2. PREMIUM PIXELS - Free Stuff For Creative Folk.

3-1024x563

Premium Pixels is a destination well-known among passionate designers for its collection of design elements that are created and curated by eclectic web designer Orman Clark. All elements are offered free of charge with very little restriction. Premium Pixels is renowned for its stringent quality standards and only those UI elements that are a ‘cut-above-the-rest’ make it to its sought after list.

 

3. CREATIVE MARKET - Handcrafted Fonts, Graphics, Themes and More.

2-1024x422

Creative Market is a marketplace for handcrafted, mousemade design content from around the world, and popular among those who are passionate about making beautiful design simple and accessible to everyone. The site carries almost every conceivable UI element including Photoshop brushes and WordPress themes. Creative Market is also the only paid online resource among the three sites in this post, where digital design goods are sold by independent creative professionals to use in personal as well as commercial projects.

Are there other online resources you frequently visit and trust? Let us know in the comments below.

 

Photo credits: © Eldkvast

4844488658_6990179c0d_b

In really simple terms, an online community is a destination on the ‘world wide web’ where people like us tend to hang out and spend a lot of time doing things of interest.

Does that make a Facebook brand page, an online community? Well, no! A Facebook brand page, or for that matter a Twitter brand account, is more like a ‘pit stop’ as opposed to a ‘destination’. People spend endless hours on Facebook, and brand pages get only a tiny fraction of that time. “Fans”, as Facebook would call it, come and go. A vast majority of people come on Facebook to be recognised (read: notifications!), stalk their friends’ wall, admire their own timelines, announce & sell things, compete on games and let’s not forget… spam like hell!

Does that make Facebook.com an online community? Yes, it does. And a very large online community at that. Didn’t someone place it at being the 3rd “most populous country” (if it were one in-fact)? That someone was right. But, for brands, Facebook comes with heavy constraints. For instance, could a brand (if they wanted) create an activity feed of their fans? Could they create document storage for fans? Could they create mood messages of fans for other fans to see?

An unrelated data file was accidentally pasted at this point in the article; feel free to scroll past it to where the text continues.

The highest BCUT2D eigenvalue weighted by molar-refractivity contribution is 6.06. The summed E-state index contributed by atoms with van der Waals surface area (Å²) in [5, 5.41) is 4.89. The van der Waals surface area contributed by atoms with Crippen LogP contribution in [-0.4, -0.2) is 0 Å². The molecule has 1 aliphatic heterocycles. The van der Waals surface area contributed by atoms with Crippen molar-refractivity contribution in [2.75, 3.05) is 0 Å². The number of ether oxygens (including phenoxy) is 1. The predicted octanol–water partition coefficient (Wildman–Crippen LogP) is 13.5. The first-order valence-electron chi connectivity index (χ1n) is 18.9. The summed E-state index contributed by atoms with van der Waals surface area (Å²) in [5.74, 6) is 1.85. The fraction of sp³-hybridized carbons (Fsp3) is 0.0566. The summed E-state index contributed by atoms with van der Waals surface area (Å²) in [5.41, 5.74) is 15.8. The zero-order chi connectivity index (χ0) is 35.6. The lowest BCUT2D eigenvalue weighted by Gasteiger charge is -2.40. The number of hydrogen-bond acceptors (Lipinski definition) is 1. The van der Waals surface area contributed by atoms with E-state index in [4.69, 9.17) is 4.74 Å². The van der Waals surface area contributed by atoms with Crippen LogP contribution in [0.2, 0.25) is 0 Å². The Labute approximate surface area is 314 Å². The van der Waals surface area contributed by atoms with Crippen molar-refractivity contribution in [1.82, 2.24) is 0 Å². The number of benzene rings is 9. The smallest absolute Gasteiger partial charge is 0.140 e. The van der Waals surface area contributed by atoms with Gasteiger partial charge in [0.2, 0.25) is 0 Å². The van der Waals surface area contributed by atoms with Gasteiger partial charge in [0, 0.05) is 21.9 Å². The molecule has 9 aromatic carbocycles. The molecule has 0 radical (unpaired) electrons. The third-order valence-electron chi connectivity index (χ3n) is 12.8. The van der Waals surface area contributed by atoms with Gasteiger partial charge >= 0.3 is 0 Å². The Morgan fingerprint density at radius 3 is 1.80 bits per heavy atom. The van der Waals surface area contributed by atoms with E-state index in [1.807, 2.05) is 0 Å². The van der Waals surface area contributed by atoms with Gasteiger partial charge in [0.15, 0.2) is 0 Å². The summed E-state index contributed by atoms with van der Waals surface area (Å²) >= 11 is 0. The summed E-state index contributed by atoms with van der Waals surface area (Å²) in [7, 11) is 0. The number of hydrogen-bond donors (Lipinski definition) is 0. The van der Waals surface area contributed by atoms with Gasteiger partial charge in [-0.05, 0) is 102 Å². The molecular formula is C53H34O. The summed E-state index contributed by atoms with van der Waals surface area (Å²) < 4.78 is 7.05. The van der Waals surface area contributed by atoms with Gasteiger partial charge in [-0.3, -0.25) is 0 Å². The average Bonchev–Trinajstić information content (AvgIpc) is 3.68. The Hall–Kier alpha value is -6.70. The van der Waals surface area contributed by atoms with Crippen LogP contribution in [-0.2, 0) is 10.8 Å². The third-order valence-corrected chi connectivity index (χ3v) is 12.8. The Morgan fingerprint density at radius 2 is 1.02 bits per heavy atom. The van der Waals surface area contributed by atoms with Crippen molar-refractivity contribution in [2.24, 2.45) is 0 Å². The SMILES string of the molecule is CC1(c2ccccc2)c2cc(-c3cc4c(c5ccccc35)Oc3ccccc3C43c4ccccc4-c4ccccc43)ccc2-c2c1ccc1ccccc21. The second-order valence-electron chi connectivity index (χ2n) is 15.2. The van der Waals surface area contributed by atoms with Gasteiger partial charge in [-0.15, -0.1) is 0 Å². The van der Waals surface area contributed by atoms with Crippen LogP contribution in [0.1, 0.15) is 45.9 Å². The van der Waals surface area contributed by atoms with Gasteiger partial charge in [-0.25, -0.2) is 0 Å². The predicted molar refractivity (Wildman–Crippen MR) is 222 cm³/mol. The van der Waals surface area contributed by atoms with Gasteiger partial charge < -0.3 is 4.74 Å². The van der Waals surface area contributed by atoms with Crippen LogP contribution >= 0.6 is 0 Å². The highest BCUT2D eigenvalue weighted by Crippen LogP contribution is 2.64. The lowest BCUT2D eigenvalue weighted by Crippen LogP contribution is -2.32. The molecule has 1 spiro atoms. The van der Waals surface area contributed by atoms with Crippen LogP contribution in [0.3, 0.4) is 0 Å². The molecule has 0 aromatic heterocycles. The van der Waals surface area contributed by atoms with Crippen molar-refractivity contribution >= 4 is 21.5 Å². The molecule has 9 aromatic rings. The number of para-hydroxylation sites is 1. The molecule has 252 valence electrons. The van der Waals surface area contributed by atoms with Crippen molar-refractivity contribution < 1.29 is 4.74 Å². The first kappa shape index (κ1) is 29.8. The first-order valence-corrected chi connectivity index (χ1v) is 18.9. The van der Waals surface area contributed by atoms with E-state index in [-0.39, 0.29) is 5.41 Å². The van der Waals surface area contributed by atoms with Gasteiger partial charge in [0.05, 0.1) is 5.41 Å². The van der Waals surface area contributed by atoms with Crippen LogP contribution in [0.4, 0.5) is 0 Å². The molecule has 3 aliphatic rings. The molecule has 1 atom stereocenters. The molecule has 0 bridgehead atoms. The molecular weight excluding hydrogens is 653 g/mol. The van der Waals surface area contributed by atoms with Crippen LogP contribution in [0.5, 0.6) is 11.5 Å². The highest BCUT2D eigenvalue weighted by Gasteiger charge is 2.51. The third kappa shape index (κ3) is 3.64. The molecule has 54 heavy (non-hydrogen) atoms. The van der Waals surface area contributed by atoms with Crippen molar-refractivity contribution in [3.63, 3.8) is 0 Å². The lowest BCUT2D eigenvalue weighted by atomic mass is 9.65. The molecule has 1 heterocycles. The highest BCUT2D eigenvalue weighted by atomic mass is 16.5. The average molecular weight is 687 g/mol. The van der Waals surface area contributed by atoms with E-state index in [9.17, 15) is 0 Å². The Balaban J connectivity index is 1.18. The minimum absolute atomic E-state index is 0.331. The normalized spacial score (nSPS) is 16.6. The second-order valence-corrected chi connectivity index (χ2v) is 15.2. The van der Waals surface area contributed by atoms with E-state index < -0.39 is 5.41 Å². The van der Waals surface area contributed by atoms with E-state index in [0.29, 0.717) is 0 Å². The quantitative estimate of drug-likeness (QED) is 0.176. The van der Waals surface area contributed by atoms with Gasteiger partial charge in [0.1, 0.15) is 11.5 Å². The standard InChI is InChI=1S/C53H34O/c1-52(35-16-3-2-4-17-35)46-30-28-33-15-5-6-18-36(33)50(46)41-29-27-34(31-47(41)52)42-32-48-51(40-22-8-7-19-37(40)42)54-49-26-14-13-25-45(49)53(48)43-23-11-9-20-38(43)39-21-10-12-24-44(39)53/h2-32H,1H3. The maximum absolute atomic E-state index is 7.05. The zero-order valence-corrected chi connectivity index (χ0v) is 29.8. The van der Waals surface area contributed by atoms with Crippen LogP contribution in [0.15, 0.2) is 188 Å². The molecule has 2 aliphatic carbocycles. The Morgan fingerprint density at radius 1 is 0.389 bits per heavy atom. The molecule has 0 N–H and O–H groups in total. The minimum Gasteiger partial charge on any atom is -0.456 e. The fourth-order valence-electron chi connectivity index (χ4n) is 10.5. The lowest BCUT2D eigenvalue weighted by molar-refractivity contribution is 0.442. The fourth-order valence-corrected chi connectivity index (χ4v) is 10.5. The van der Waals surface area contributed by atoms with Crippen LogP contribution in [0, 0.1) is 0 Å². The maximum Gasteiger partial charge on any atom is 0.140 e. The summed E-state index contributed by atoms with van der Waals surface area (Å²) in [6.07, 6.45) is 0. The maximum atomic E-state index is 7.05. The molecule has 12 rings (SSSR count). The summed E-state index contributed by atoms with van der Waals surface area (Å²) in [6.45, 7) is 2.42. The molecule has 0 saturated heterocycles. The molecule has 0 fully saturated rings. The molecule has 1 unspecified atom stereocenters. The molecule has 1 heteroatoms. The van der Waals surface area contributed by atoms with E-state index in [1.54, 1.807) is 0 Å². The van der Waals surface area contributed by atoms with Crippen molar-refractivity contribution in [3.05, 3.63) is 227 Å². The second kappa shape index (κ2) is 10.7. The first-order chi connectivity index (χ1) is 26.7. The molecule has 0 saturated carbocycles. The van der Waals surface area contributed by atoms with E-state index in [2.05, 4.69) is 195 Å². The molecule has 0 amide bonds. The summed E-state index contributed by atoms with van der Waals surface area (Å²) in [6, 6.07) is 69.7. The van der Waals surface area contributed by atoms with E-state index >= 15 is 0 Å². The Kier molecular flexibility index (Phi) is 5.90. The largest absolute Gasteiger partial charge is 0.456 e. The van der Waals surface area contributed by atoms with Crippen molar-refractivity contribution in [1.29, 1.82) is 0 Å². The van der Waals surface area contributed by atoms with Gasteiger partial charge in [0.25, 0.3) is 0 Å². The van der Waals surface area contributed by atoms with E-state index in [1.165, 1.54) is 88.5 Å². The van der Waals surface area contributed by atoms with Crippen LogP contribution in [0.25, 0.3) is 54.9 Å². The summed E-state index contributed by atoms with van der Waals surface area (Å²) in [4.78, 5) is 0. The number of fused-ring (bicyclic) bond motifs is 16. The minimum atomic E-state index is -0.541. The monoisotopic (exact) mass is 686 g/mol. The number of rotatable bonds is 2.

Believe it or not, Facebook brand pages were created with only 2 objectives in mind:

  1. As a brand, how do we speak to our fans and how could we get them to speak to us?
  2. As a brand, how do we create widespread awareness and get more people to become fans and join our page?

Some marketers take the route of ‘intellectual ignorance’ in saying that the number of fans on a page does not matter to them. That may be true, but it defeats the fundamental premise of creating a brand page to begin with. I would invite those marketers to embrace an ‘online community’ instead, where the big idea is to create passionate users, grow loyalty and increase advocacy — perhaps even hint at cultivating a sense of brand fanaticism.

Think about it — every action that a fan takes on a brand’s Facebook status update or app is visible to only those people in his/her network (maybe everyone or maybe no one). What about those fans who are already on the page? What do they get to see, or are even motivated enough to see? Chances are — nothing. As a Facebook user, when you’re approaching a “popular” status update to comment on it, you proceed knowing the content of the status update and not knowing much (if anything at all) about what others have commented about. Unless you’re a patient person, you are not going to “un-roll” those 800+ comments to see what others have said about this topic of common interest.

Bottom line?

Facebook makes it easy for you & me to interact with our friends & family, but makes it very hard for page fans to interact with other fans.

An online community is all about bonding between members of that community, which manifests into a whole lot of good things, more importantly into a win-win relationship between brands and community members. Here, members win because of the honest recommendation from other members about the brand, and brands win because they get a customer for life. Let’s talk about what I mean by “good things” for a second — sales enablement, talent acquisition, product marketing, customer support, workforce collaboration and much, much more.

By now, you should be wondering what an online community looks like and how would it impact your brand. I’ll demonstrate that in my next post. As a progressive brand marketer, if this doesn’t get you salivating, you are best sticking to Facebook brand pages and loosing the ‘progressive’ tag. Cheers!

 

Photo credits: © luc legay